You know, lately, it seems I've been getting into more frequent debates, well, to be honest, arguments with people about various politically tinged topics and of course, I always believe I'm right. I research a topic to the best of my ability and then speak my opinion based from what I think are the "facts" of the matter at hand. But I'm finding that people are not always convinced by facts. "My "facts" are more factual than your "facts"," seems to be the standard tact. Then The Boston Globe pointed this out:
Recently, a few political scientists have begun to discover a human tendency deeply discouraging to anyone with faith in the power of information. It’s this: Facts don’t necessarily have the power to change our minds. In fact, quite the opposite. In a series of studies in 2005 and 2006, researchers at the University of Michigan found that when misinformed people, particularly political partisans, were exposed to corrected facts in news stories, they rarely changed their minds. In fact, they often became even more strongly set in their beliefs. Facts, they found, were not curing misinformation. Like an underpowered antibiotic, facts could actually make misinformation even stronger….
...it appears that misinformed people often have some of the strongest political opinions. A striking recent example was a study done in the year 2000, led by James Kuklinski of the University of Illinois at Urbana-Champaign. He led an influential experiment in which more than 1,000 Illinois residents were asked questions about welfare — the percentage of the federal budget spent on welfare, the number of people enrolled in the program, the percentage of enrollees who are black, and the average payout. More than half indicated that they were confident that their answers were correct — but in fact only 3 percent of the people got more than half of the questions right. Perhaps more disturbingly, the ones who were the most confident they were right were by and large the ones who knew the least about the topic.
I read Bruce Bartlett's recent New York Times article about the fiscal legacy of George W Bush. This man worked in the Reagan and Bush 41's administrations. So I figured, if Bartlett says there are issues in how the general public is perceiving the fiscal policies pursued by the Bush administration, I could count on his relatively knowledgeable view. Bartlett basically says Bush 43 messed up. He asserts that tax cuts alone do not grow the economy and points to the CBO's numbers which show Clinton's tax increases actually stimulated the economy and left us with a large surplus. The subsequent tax cuts of the first decade of the 21st century that were supposed to make the economy grow didn't do anything of the sort.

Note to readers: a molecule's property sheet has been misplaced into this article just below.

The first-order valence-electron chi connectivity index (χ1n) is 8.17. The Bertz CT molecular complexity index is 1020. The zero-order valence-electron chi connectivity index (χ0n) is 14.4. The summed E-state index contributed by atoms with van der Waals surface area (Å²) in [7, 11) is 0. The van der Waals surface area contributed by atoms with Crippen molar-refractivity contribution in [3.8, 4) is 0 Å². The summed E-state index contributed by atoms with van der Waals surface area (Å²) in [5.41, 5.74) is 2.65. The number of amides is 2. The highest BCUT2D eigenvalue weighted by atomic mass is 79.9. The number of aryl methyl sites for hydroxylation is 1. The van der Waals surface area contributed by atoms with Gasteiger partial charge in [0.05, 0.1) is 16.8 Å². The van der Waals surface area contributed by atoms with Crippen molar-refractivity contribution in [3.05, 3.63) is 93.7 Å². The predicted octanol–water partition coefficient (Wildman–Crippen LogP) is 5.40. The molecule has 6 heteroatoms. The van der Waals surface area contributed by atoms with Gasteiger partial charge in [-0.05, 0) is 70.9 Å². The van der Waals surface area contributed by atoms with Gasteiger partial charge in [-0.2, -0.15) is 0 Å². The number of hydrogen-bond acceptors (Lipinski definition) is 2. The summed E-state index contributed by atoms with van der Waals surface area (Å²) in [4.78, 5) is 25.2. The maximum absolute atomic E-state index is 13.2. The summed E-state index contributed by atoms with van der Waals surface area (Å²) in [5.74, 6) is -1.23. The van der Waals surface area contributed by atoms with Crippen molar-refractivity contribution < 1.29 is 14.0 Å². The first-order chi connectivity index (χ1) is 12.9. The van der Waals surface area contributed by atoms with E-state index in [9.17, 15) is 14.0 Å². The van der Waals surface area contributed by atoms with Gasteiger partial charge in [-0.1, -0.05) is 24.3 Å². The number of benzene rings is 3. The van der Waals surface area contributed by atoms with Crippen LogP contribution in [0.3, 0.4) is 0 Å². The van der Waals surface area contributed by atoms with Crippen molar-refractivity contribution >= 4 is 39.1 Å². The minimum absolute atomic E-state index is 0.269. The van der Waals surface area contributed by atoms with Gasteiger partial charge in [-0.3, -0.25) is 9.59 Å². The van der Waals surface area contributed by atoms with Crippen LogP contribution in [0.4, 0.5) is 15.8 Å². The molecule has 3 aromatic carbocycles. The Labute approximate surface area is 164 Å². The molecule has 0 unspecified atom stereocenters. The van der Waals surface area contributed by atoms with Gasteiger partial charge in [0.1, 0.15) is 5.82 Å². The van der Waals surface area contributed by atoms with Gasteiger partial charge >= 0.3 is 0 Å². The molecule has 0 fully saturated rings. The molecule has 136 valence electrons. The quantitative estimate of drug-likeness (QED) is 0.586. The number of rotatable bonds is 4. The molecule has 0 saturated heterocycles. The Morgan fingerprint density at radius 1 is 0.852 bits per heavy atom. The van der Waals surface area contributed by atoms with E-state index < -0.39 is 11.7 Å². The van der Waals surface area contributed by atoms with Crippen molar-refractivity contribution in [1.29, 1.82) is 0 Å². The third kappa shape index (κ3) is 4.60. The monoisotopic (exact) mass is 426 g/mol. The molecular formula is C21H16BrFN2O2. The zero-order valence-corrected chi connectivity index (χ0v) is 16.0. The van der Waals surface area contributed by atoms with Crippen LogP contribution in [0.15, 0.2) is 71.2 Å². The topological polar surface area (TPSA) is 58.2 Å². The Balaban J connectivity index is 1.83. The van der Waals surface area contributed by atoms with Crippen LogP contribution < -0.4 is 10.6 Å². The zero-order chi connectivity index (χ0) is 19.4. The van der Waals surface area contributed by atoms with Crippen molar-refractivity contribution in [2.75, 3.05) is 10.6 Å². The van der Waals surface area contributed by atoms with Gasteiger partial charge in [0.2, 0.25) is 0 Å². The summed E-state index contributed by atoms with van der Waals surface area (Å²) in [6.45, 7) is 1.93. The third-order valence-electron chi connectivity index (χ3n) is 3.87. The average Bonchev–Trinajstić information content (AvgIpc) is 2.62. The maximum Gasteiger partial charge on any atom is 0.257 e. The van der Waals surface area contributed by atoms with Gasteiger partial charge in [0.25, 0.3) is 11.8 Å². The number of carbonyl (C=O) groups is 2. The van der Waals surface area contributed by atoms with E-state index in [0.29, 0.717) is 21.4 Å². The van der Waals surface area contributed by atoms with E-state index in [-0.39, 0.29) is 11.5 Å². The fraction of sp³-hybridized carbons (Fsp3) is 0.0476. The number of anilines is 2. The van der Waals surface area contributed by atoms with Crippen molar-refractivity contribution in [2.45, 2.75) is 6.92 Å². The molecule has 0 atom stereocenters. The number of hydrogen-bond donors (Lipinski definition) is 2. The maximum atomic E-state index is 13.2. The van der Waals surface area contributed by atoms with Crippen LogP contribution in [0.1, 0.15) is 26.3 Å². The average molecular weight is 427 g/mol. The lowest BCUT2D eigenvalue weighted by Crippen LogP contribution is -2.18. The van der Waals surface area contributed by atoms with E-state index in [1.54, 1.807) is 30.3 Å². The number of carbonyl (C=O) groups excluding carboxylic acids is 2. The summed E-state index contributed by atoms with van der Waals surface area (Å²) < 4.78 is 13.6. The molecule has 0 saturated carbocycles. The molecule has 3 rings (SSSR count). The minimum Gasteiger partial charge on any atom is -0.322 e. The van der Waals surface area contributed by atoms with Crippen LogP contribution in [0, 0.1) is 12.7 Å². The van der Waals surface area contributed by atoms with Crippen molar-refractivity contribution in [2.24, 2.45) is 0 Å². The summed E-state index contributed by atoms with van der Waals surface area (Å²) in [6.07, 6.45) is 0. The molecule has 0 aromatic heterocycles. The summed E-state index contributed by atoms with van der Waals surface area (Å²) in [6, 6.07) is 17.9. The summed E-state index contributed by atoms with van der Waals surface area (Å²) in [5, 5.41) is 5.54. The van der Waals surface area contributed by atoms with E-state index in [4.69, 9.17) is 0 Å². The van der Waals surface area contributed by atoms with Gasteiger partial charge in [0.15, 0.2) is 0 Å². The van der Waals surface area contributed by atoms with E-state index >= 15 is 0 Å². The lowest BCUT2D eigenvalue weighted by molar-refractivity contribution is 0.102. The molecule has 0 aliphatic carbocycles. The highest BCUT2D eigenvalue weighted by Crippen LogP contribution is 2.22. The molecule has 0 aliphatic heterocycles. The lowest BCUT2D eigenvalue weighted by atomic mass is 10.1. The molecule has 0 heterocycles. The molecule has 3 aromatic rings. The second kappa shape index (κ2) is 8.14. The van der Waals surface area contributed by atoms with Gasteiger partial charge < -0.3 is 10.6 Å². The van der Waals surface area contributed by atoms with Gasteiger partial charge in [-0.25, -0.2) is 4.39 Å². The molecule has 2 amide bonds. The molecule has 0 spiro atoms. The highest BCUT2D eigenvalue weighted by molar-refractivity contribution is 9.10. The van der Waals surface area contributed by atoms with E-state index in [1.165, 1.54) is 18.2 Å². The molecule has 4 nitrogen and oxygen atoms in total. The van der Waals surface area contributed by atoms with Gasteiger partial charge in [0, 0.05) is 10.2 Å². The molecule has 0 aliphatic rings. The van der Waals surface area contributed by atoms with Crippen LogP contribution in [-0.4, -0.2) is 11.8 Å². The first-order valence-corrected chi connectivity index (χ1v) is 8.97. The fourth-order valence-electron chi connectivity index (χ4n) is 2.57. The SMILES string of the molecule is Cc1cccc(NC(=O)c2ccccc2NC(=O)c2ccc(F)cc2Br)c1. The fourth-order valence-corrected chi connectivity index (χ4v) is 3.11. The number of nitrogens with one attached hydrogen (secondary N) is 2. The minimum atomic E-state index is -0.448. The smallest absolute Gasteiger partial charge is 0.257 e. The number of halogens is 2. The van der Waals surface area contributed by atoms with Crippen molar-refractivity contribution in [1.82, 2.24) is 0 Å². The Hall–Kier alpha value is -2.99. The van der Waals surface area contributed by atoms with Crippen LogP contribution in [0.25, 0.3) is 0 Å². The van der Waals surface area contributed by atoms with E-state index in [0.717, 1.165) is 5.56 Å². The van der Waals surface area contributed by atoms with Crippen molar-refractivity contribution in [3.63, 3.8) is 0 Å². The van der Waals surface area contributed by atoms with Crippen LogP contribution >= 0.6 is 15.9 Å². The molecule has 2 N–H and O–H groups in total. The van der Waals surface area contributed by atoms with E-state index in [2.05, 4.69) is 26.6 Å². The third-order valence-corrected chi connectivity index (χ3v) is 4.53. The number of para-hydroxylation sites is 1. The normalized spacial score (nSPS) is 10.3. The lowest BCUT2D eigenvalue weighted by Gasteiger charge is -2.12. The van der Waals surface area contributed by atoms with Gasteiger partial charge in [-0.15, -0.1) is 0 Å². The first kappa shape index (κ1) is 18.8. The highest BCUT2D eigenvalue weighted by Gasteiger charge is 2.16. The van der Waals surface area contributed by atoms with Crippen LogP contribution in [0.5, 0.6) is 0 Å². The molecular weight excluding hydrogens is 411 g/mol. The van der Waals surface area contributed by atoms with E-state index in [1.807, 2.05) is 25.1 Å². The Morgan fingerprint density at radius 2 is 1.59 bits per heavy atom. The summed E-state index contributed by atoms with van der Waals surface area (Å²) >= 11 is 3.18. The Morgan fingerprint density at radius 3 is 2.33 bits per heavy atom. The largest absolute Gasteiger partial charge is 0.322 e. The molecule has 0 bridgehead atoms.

The 2001 tax cut did nothing to stimulate the economy, yet Republicans pushed for additional tax cuts in 2002, 2003, 2004, 2006 and 2008. The economy continued to languish even as the Treasury hemorrhaged revenue, which fell to 17.5 percent of the gross domestic product in 2008 from 20.6 percent in 2000. Republicans abolished Paygo in 2002, and spending rose to 20.7 percent of G.D.P. in 2008 from 18.2 percent in 2001.
According to the C.B.O., by the end of the Bush administration, legislated tax cuts reduced revenues and increased the national debt by $1.6 trillion. Slower-than-expected growth further reduced revenues by $1.4 trillion.
These are facts, detailed by someone who knows quite about the subject matter. Plus, he once was a batter for the home team. The tax cuts did not work. Obama continued them, essentially administrating like a moderate Republican. But Republicans now say this is not good enough, and MORE tax cuts are being demanded. We're seeing what's happening in Europe. The facts are on clear display. We're watching it happen, LIVE. Austerity is destroying countries in Europe.
We seem to not want to look at facts and actually believe them. Then another person that is highly regarded (at least up until now) in the Republican party says this:
Former Florida Gov. Jeb Bush, speaking to editors at Bloomberg, also said his father, former President George H.W. Bush, would have trouble fitting in with today's Republican Party.
"Ronald Reagan would have, based on his record of finding accommodation, finding some degree of common ground, as would my dad – they would have a hard time if you define the Republican party – and I don't – as having an orthodoxy that doesn't allow for disagreement, doesn't allow for finding some common ground," Bush said, according to the website Buzzfeed.
Many people are saying that Republicans are not willing to find compromise. They themselves say they're willing to sit down and talk. The GOP spent two years saying no to literally everything that President Obama proposed, even ideas that they themselves had previously endorsed. And due to rules they themselves altered in the Senate, they could filibuster and stop or slow legislation. Here we have, JEB BUSH, a man who knows the people in question, is saying that Ronald Reagan wouldn't fit in today's GOP. Of course, he's just misguided.
I hope when I hear something that I don't agree with, I will listen, study and see what is factually correct, to the best of my ability. I'm not perfect , I don't know everything, and I do have my opinions, but everything cannot be commentary. Everything cannot be opinion. Climate change is happening. Water is Wet. Too much sugar makes you fat. Facts. I hope we as a country can at least learn to agree on what they are, if not what to always do about them.